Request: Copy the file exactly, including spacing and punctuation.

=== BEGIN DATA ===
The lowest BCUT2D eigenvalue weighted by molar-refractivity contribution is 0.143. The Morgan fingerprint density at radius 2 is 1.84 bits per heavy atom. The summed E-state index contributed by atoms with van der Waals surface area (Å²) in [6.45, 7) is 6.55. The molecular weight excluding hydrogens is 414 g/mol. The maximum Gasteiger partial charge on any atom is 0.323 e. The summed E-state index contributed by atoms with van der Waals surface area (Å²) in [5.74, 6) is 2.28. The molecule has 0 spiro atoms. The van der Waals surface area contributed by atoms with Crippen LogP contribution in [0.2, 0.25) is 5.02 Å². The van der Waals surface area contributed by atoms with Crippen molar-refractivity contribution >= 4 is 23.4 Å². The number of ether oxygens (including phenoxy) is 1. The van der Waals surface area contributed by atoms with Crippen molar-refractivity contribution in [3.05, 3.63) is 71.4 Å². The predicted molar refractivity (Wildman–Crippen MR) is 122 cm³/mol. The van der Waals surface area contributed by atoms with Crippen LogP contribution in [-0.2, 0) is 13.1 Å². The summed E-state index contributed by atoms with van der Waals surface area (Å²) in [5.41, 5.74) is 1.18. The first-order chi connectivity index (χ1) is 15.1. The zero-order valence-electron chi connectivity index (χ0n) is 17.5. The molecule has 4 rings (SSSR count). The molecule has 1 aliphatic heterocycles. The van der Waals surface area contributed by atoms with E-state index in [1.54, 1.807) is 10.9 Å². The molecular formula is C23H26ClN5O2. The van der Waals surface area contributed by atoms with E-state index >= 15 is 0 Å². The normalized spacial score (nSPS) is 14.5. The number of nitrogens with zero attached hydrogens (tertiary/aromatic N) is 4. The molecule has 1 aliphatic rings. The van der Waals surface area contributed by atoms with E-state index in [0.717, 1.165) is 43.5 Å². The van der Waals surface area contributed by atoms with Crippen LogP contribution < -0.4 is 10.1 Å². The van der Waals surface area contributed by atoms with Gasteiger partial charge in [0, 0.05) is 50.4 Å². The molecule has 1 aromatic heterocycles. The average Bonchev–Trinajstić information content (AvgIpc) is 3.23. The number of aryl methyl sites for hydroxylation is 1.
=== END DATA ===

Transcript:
The lowest BCUT2D eigenvalue weighted by molar-refractivity contribution is 0.143. The Morgan fingerprint density at radius 2 is 1.84 bits per heavy atom. The summed E-state index contributed by atoms with van der Waals surface area (Å²) in [6.45, 7) is 6.55. The molecular weight excluding hydrogens is 414 g/mol. The maximum Gasteiger partial charge on any atom is 0.323 e. The summed E-state index contributed by atoms with van der Waals surface area (Å²) in [5.74, 6) is 2.28. The molecule has 0 spiro atoms. The van der Waals surface area contributed by atoms with Crippen LogP contribution in [0.2, 0.25) is 5.02 Å². The van der Waals surface area contributed by atoms with Crippen molar-refractivity contribution >= 4 is 23.4 Å². The number of ether oxygens (including phenoxy) is 1. The van der Waals surface area contributed by atoms with Crippen molar-refractivity contribution in [3.05, 3.63) is 71.4 Å². The predicted molar refractivity (Wildman–Crippen MR) is 122 cm³/mol. The van der Waals surface area contributed by atoms with Crippen LogP contribution in [-0.2, 0) is 13.1 Å². The summed E-state index contributed by atoms with van der Waals surface area (Å²) in [5.41, 5.74) is 1.18. The first-order chi connectivity index (χ1) is 15.1. The zero-order valence-electron chi connectivity index (χ0n) is 17.5. The molecule has 4 rings (SSSR count). The molecule has 1 aliphatic heterocycles. The van der Waals surface area contributed by atoms with E-state index in [1.54, 1.807) is 10.9 Å². The molecular formula is C23H26ClN5O2. The van der Waals surface area contributed by atoms with E-state index >= 15 is 0 Å². The normalized spacial score (nSPS) is 14.5. The number of nitrogens with zero attached hydrogens (tertiary/aromatic N) is 4. The molecule has 1 aliphatic rings. The van der Waals surface area contributed by atoms with E-state index in [0.717, 1.165) is 43.5 Å². The van der Waals surface area contributed by atoms with Crippen LogP contribution < -0.4 is 10.1 Å². The van der Waals surface area contributed by atoms with Gasteiger partial charge in [0, 0.05) is 50.4 Å². The molecule has 1 aromatic heterocycles. The average Bonchev–Trinajstić information content (AvgIpc) is 3.23. The number of aryl methyl sites for hydroxylation is 1.